yes, you are correct -- my fault :) –  the_joric Jan 19 '12 at 16:20
1  
@the_joric TryEnter does have a blocking variant with a timeout that will block for a given interval, which may be what you were thinking of. –  Jon Hanna Jan 22 '12 at 18:54

When timer event is raised, timer code is scheduled for execution on thread pool. Most likely it will be executed in another thread but it depends on different factors (# of processors, thread utilization etc.). However it has nothing with timers -- it's thread pool's duty.

Personally I never use timer interval. I setup timer to run once and after my code is executed setup it again. Thus I ensure that code is executed only in single thread.

share|improve this answer

I have done this to handle such scenarios. Off-course you need to tweak it for exceptional cases like multi-threaded actions.

    public Service()
    {
        bool _IsProcessRunning = false;
        this.InitializeComponent();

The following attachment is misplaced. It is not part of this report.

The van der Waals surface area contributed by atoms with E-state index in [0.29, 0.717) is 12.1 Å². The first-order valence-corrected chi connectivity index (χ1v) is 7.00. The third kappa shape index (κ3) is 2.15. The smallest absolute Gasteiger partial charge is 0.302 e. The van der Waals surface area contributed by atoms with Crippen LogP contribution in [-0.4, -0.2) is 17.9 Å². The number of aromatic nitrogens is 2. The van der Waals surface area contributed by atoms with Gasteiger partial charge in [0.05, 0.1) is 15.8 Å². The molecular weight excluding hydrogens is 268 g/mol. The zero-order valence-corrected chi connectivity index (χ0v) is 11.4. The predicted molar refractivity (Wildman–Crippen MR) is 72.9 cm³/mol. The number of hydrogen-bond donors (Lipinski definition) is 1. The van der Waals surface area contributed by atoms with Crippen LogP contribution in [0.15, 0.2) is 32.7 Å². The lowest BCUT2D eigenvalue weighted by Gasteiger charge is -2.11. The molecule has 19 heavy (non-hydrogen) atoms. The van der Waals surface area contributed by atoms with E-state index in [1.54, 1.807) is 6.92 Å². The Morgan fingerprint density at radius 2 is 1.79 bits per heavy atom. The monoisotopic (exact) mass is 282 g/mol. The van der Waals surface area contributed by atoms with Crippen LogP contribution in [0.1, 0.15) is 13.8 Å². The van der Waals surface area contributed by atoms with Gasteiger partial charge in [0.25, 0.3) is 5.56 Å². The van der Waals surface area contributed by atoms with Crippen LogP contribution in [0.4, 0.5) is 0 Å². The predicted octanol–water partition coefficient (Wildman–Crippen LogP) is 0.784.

this.ServiceName = Name;
        this.CanPauseAndContinue = true;
        this.CanShutdown = true;

        this.eventLog.Source = Name;

        // initialize timer
        this.timer.Elapsed += this.TimerElapsed;
    }

    private void TimerElapsed(object sender, ElapsedEventArgs e)
    {
        if(!_IsProcessRunning)
        {
            DoSomething();
        }           
    }

    private void DoSomething()
    {
        try
        {
             _IsProcessRunning = true;

             // Do our stuff here
        }
        catch(Exception Ex)
        {               
        }
        finally
        {
             _IsProcessRunning = false;
        }
    }
share|improve this answer